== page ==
Another common criticism of stream manipulation projects are that they look "unnatural". My response is twofold, first, yeah - the valleys they are in are unnatural so how are they supposed to look natural? Those stream banks and valleys should be several feet lower so the streams are flowing in a quite unnatural setting. And while the "golf course" comments have some merit, the only projects that look like golf courses for any period of time flow through continuously grazed pastures, a rather unnatural setting. Given a bit of time - and in our rather productive soils and our relatively wet climate - it does not take long for riparian vegetation to rather quickly "hide" most stream manipulation projects. I know of many projects that have rather few pieces of evidence that work had been done. As for the "golf course streams" that run through cow pastures, imagine what those streams would look like if cows had free access to streambanks.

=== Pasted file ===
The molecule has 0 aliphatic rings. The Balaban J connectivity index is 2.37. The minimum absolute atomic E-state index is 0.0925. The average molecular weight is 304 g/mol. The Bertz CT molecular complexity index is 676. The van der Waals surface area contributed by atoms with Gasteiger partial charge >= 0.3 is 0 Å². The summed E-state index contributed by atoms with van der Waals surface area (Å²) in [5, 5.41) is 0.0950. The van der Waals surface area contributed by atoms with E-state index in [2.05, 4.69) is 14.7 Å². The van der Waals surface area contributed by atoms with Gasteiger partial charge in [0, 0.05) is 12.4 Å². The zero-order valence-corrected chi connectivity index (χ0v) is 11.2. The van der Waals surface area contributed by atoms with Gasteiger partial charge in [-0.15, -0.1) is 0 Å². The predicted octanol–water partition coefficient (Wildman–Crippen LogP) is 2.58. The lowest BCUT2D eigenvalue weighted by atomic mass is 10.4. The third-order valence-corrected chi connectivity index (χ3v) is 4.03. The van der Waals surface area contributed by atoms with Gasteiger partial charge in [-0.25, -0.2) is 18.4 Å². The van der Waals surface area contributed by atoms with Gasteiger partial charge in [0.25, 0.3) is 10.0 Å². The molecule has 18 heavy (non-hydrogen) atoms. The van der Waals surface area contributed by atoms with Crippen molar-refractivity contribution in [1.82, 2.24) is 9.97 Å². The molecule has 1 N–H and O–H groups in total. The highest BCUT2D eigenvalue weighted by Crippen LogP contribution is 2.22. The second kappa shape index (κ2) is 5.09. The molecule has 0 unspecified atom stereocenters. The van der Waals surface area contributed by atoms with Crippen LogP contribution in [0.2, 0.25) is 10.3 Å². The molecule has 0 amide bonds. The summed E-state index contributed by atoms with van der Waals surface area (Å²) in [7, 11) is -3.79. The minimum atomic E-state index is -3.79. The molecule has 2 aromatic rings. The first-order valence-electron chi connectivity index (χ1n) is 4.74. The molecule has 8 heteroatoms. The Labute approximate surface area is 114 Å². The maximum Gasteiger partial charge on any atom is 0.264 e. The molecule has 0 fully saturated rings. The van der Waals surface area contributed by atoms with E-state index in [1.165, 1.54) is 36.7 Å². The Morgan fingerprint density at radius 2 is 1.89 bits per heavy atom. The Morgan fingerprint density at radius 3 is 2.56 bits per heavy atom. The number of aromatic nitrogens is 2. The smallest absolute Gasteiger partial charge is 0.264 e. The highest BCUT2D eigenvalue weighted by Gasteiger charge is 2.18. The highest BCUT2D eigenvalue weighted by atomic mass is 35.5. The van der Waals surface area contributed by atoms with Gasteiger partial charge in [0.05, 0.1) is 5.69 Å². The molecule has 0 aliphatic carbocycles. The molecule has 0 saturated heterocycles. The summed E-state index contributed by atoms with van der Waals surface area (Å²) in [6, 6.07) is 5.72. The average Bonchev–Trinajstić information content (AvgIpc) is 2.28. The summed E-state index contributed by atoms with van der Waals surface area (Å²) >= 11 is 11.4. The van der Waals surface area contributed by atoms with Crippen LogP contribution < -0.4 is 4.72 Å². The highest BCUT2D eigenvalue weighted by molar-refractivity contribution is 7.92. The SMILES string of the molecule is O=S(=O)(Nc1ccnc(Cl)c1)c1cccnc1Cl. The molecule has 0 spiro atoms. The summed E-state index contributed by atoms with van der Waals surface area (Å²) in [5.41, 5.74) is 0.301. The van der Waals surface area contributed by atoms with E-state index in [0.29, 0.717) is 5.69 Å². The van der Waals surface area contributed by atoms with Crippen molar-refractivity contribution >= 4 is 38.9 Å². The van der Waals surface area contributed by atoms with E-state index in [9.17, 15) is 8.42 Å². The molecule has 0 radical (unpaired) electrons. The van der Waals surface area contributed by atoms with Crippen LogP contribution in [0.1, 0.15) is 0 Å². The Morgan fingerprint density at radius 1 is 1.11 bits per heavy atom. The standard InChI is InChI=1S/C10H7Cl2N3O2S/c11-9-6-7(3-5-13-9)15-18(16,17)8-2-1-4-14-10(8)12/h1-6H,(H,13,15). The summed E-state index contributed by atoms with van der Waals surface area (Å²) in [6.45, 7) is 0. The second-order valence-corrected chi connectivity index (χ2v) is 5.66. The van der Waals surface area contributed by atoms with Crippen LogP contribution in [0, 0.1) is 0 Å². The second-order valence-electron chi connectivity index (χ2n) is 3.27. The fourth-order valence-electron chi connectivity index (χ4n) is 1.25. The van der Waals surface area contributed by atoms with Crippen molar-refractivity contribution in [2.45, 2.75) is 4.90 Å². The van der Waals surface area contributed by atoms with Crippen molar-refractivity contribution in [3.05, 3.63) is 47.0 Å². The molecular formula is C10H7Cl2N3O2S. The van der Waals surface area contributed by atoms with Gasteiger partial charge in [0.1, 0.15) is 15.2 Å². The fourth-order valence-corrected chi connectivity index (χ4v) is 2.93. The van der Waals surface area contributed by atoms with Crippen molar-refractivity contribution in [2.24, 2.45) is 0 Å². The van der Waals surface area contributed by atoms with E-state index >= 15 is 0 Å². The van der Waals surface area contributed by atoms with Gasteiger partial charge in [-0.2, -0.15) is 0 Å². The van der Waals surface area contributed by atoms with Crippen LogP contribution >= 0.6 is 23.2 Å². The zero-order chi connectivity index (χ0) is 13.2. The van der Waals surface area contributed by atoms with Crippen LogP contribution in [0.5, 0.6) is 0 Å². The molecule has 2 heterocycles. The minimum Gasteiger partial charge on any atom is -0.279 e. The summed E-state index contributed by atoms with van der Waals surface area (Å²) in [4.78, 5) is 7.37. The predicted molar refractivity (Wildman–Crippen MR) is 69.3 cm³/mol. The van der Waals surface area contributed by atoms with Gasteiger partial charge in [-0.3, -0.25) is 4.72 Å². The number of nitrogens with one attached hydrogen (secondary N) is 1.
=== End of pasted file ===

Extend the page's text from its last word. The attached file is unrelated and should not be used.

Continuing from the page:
The evidence for how well stream improvements have worked is not always as overwhelming as you might think (Bond et al. 2003, Stewart et al. 2009, Palmer et al. 2010). Certainly, I think that the evidence for how well they have worked in the Driftless Area are rather unequivocal. However, that was largely after dealing with our water quality issues first and that our largest source of degradation - cultural sediment filling valleys - is a historic rather than on-going source of degradation and it lead to decreases in habitat quality. In many other parts of the world, the degradations have effects on water quality or quantity more than they affect in-stream habitats which are most easily "improved".